• Time running out to contribute to IRA, 401(k)

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  • Rodney S. Morris | Special to the Fort Leavenworth Lamp
    The opportunity is fading to contribute to last year’s Individual Retirement Arrangement, most widely understood as an Individual Retirement Account. Many of us either have not had the time to think about it, or simply chose not to think about it because there are too many more immediate tasks at hand, or maybe we just didn’t have the funds to do so. Month after month goes by and before you know it, the new year is upon us.
    There is good news for us in this category because the laws allow for us to procrastinate with our IRAs and still make a full contribution for 2018 until April 15. Then the laws abruptly take that good news away.
    401(k) plans work the same way; April 15 is the deadline for a 2018 contribution. You cannot open a new 401(k) for this year and deposit into it for 2018, it must have been already established. Unfortunately, the Thrift Savings Plan does not allow for contributions for calendar year 2018 in 2019.
    The good news for military personnel and federal employees is, even if they have maxed out their contribution for the TSP in 2018, they are still eligible to contribute to an IRA for 2018, as long as they do it before the April 15 deadline, and as long as they do not exceed the maximum income thresholds. Speak to your tax adviser if you are a high income earner. More information regarding income earning limits can be found at The Motley Fool at www.fool.com.
    The maximum allowable contribution for IRAs in 2018 is $5,500, or $6,500 once you turn 50 years old. For 2019, the maximum allowable contribution is $6,000, or $7,000 if you turned 50 years old. The extra $1,000 deposit amount is known as the “catch-up” contribution and provides a way for older people to contribute more money since their retirement in nearing.
    The 401(k) contribution limit for 2018 is $18,500. The 401(k) contribution limit increases an additional $500 to $19,000 for 2019. The catch-up contribution limit remains at $6,000 for year 2019 as well. The same holds true for the TSP. The contribution limit for the TSP is $19,000 for 2019 and the catch-up contribution remains at $6,000 for 2019.
    The traditional version of both the IRA, 401(k), and TSP generally offers a tax-deferred advantage, meaning the monies contributed for that calendar year are deducted from the total amount of taxable income for that year, thereby creating a favorable tax benefit. The downside to this is the taxes are then paid on both the contributions and the growth when you begin withdrawing the money.
    There are limits to when you can withdraw the funds. You generally cannot withdraw monies from your traditional IRA, 401(k) or TSP without penalty until you are age 59.5. There are exceptions to this regulation — contact your tax adviser to determine if you meet any of these exceptions. You must begin withdrawing a Required Minimum Distribution on traditional investments by age 70.5.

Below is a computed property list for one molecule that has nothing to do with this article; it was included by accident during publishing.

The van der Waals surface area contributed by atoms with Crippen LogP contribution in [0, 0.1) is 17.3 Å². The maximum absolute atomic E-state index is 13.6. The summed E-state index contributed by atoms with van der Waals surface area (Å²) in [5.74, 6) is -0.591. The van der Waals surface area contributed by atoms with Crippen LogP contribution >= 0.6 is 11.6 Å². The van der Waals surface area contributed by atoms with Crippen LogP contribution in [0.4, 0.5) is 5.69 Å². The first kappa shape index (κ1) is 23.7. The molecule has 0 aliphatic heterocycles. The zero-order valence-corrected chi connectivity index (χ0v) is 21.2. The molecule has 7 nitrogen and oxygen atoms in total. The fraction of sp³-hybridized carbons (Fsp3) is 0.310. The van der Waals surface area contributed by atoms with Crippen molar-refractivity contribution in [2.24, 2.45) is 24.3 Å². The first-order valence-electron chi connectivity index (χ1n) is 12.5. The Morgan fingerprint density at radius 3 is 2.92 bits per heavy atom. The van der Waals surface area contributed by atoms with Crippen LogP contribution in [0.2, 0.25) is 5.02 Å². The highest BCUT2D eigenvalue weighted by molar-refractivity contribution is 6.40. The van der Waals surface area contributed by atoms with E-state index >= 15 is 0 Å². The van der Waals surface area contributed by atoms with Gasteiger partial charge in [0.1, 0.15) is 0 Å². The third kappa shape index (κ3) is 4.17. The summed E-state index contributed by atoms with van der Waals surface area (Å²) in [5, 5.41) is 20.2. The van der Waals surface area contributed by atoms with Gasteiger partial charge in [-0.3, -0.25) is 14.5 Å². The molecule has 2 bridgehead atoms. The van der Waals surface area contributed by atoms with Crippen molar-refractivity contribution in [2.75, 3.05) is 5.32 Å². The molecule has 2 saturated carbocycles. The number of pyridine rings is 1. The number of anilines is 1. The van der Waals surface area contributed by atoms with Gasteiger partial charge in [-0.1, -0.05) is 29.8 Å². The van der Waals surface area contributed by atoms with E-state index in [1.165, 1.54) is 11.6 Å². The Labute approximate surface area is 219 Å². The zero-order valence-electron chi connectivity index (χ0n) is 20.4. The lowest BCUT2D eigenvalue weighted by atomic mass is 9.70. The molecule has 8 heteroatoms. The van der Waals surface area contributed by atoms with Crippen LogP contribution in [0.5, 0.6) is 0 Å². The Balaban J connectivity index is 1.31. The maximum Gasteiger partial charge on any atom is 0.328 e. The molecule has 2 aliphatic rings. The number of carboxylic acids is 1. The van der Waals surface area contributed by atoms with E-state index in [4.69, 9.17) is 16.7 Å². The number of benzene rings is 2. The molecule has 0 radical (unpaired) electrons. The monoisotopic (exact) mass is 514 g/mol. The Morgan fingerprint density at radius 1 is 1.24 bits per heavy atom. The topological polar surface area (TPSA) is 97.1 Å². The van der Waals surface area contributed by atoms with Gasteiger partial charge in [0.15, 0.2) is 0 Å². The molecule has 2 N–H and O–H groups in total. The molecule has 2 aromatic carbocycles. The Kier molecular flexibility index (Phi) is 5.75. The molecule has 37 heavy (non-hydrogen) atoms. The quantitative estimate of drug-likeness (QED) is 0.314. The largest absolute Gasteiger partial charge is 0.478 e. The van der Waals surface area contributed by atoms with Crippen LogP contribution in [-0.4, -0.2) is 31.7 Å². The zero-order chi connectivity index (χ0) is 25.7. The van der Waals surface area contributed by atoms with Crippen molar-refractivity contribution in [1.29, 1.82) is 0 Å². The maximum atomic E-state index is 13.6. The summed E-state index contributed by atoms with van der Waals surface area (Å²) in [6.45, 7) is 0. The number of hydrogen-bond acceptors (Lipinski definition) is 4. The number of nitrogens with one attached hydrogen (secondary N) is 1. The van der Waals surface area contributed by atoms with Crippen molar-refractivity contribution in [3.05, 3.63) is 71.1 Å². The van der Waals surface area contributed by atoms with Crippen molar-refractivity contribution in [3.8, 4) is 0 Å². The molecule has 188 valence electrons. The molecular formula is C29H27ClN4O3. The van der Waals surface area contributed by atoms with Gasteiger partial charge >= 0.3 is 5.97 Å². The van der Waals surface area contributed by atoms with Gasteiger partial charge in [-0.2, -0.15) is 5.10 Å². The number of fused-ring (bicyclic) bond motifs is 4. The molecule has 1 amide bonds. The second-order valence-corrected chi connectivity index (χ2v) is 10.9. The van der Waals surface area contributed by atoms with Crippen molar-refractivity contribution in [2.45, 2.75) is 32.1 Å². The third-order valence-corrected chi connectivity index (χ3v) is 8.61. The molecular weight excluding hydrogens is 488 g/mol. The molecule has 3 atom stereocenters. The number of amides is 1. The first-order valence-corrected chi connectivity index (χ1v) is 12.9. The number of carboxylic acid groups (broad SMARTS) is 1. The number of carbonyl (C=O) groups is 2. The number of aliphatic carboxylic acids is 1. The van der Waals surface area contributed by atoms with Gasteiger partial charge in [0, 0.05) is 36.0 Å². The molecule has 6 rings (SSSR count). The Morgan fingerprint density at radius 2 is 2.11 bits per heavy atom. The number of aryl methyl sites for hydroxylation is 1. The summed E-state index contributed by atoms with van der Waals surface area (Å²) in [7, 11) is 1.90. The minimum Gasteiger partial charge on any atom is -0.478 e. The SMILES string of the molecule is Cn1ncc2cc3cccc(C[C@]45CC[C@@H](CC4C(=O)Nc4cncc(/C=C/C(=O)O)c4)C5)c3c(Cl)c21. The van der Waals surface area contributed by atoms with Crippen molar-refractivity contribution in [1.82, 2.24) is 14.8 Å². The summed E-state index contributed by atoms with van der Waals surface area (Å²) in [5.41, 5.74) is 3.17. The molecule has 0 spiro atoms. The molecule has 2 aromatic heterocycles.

Page 2 of 2 - The Roth version of the IRA, 401(k), and TSP offers a tax-free investment advantage, meaning the contributions are from after-taxed dollars. The benefit is significant as the monies (deposits and growth) that accumulate in the investment are tax free. In other words, the taxes are paid going in, and then the entire investment (contributions and growth) are then tax free at withdrawal. Any matching received in your 401(k) and TSP, however, is placed into the traditional portion of your investment and, therefore, require tax considerations at point of withdrawal.
    Unlike the traditional IRA, the Roth IRA does not require RMDs. Since Uncle Sam is not collecting taxes on those funds, there is no benefit to the government and therefore no incentive for the government to require mandatory distribution of those funds. The Roth 401(k) and TSP do, however, require RMDs beginning at age 70.5.
    An IRA should be an essential part of a retirement savings strategy. It is not too late to act and get the benefits you missed out on last year that will help propel your retirement plan to greater heights. An IRA offers a tax-advantaged way, whether tax-deferred or tax-free, that provides a turbo-charged way to help grow your retirement nest egg. Don’t pass up this small window of opportunity to help enhance your financial future.
    Editor’s note: When he’s not sharing financial advice, Rodney S. Morris is an assistant professor for the Advanced Operations Course, Department of Distance Education, Command and General Staff College.
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